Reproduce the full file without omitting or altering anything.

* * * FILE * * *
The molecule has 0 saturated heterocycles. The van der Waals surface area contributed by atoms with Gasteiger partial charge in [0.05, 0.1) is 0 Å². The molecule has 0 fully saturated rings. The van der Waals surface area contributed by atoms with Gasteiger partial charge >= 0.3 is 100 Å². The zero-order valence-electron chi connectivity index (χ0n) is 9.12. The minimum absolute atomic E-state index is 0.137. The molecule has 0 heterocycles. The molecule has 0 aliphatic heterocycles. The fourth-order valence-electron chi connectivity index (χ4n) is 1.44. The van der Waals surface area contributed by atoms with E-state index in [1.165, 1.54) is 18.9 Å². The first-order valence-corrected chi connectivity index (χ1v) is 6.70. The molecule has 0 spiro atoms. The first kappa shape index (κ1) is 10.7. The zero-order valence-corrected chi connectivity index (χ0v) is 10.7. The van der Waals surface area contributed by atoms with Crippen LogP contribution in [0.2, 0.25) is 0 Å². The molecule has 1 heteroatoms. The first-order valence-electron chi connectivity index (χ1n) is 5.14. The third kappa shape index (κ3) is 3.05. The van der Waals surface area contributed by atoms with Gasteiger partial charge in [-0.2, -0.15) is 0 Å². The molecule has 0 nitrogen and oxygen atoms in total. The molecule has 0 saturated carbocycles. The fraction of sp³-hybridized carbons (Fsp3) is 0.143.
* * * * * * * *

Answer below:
The molecule has 0 saturated heterocycles. The van der Waals surface area contributed by atoms with Gasteiger partial charge in [0.05, 0.1) is 0 Å². The molecule has 0 fully saturated rings. The van der Waals surface area contributed by atoms with Gasteiger partial charge >= 0.3 is 100 Å². The zero-order valence-electron chi connectivity index (χ0n) is 9.12. The minimum absolute atomic E-state index is 0.137. The molecule has 0 heterocycles. The molecule has 0 aliphatic heterocycles. The fourth-order valence-electron chi connectivity index (χ4n) is 1.44. The van der Waals surface area contributed by atoms with E-state index in [1.165, 1.54) is 18.9 Å². The first-order valence-corrected chi connectivity index (χ1v) is 6.70. The molecule has 0 spiro atoms. The first kappa shape index (κ1) is 10.7. The zero-order valence-corrected chi connectivity index (χ0v) is 10.7. The van der Waals surface area contributed by atoms with Crippen LogP contribution in [0.2, 0.25) is 0 Å². The molecule has 1 heteroatoms. The first-order valence-electron chi connectivity index (χ1n) is 5.14. The third kappa shape index (κ3) is 3.05. The van der Waals surface area contributed by atoms with Gasteiger partial charge in [-0.2, -0.15) is 0 Å². The molecule has 0 nitrogen and oxygen atoms in total. The molecule has 0 saturated carbocycles. The fraction of sp³-hybridized carbons (Fsp3) is 0.143.